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Myths about Alzheimer’s Disease


Almost 6 million Americans currently have Alzheimer’s disease, and the numbers could explode in the coming years. Although many people fear the disease, there is unfortunately a lot of inaccurate information floating around the web. This misinformation ends up hurting people by delaying a proper response to a diagnosis. According to WebMD, here are some of the leading myths about Alzheimer’s.

Myth #1: Everyone Loses their Memory, Even those Without Alzheimer’s

It is certainly true that most people will experience some memory loss if they live long enough. It isn’t unusual for people to struggle to remember a name or forget why they walked into the kitchen. This is a normal part of aging.

However, Alzheimer’s is different. You might forget things that are routine, such as how to get to your favorite restaurant or to your children’s house. Also, the memory loss begins to interrupt your daily living and can impede your ability to maintain independence.

Sometimes, it isn’t always clear if your memory problems are normal aging or indicative of a larger problem, so meet with a doctor if you have concerns.

Myth #2: Only Old People Get Alzheimer’s

The majority of people with this disease are 65 or older. But that doesn’t mean Alzheimer’s is exclusively a disease of senior citizens. Instead, about 1 in 20 people with Alzheimer’s get it before their 60s, sometimes as young as in their 30s. Many doctors suspect that early-onset Alzheimer’s is genetic.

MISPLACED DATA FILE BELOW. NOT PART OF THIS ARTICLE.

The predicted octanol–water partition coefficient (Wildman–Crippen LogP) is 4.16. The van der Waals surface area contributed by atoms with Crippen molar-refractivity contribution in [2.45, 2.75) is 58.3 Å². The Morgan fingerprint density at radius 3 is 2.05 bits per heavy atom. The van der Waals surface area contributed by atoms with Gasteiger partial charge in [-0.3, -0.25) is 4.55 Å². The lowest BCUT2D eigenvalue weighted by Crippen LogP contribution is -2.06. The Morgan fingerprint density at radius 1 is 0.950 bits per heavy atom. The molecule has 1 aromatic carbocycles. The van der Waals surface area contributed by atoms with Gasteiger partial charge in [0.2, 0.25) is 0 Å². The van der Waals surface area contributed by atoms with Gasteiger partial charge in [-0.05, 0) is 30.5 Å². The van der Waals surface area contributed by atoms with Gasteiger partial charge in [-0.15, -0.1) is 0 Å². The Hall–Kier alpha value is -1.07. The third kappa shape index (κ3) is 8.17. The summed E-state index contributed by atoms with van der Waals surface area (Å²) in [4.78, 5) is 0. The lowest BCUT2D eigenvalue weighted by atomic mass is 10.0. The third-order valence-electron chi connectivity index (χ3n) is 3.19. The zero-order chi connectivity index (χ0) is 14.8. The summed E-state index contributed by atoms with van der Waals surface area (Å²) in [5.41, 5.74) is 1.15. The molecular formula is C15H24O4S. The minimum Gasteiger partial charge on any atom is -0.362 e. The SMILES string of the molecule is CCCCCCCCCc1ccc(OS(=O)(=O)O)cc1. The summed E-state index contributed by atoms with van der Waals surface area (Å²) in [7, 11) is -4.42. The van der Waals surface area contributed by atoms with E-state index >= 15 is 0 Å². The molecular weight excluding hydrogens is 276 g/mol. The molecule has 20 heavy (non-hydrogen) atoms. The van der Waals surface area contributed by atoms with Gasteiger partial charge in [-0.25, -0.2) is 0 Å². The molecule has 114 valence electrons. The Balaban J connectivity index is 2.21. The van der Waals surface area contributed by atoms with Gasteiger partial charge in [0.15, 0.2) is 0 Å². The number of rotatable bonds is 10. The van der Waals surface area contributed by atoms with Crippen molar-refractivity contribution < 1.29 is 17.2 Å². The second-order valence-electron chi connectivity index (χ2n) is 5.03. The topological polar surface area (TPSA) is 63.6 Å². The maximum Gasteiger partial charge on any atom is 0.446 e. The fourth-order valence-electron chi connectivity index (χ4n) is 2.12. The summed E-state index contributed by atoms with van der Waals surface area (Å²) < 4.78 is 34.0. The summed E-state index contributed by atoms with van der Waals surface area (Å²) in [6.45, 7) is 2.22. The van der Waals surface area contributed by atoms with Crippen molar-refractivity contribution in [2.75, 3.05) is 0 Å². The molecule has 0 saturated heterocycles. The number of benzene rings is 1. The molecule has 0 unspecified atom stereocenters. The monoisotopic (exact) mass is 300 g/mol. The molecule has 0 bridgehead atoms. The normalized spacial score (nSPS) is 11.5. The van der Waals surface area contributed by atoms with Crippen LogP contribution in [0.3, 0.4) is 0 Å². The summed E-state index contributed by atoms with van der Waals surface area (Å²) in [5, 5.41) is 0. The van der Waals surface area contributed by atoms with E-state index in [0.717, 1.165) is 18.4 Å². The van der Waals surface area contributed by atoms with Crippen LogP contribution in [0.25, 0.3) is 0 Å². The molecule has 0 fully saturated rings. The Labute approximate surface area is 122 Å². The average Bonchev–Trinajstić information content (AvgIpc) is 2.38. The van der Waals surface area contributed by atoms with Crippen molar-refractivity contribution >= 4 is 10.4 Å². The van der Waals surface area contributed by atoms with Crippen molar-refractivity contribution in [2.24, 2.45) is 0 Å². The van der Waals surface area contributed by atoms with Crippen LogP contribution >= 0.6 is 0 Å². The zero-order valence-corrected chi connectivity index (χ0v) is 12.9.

There are also many different dementias which, if not Alzheimer’s, can cause memory loss and brain damage. A doctor can go over your medical history and check if you have concerns.

Myth #3: Artificial Sugar Causes Alzheimer’s

This is just one of many myths that identify certain “causes” for the disease and are nothing more than urban legends. Others are that cooking with aluminum pans or getting a flu shot cause the disease. These are all false. As of now, medical experts do not know what exactly causes Alzheimer’s, but they can confidently rule out these myths.

Myth #4: Exercise Can Cure Alzheimer’s

This is not true. There are no cures for Alzheimer’s disease. Once you get it, it will continue to progressively worsen.

Now it is true that doctors suspect that diabetes, heart disease, and high blood pressure might contribute to Alzheimer’s, and exercise can improve all of these conditions. Doctors have also found that a forerunner of Alzheimer’s, mild cognitive impairment (MCI), can respond well to exercise and dietary changes. However, it’s wrong to think taking up weightlifting or running will cure anyone of Alzheimer’s once they have a diagnosis.

Myth #5: You Can Prevent Alzheimer’s by Training Your Brain

Some people think if they do puzzles or other brain twisters like Sudoku that they will be able to prevent Alzheimer’s. As reported by the Washington Post, though, a large scale study concluded that brain training exercise offered at most a small benefit to participants.

If a loved one has Alzheimer’s or another dementia, you should consider the legal implications. The Millhorn Elder Law Planning Group is a leading law firm in the Villages that can help. You can reach our long-term care planning attorneys by calling 800-743-9732.




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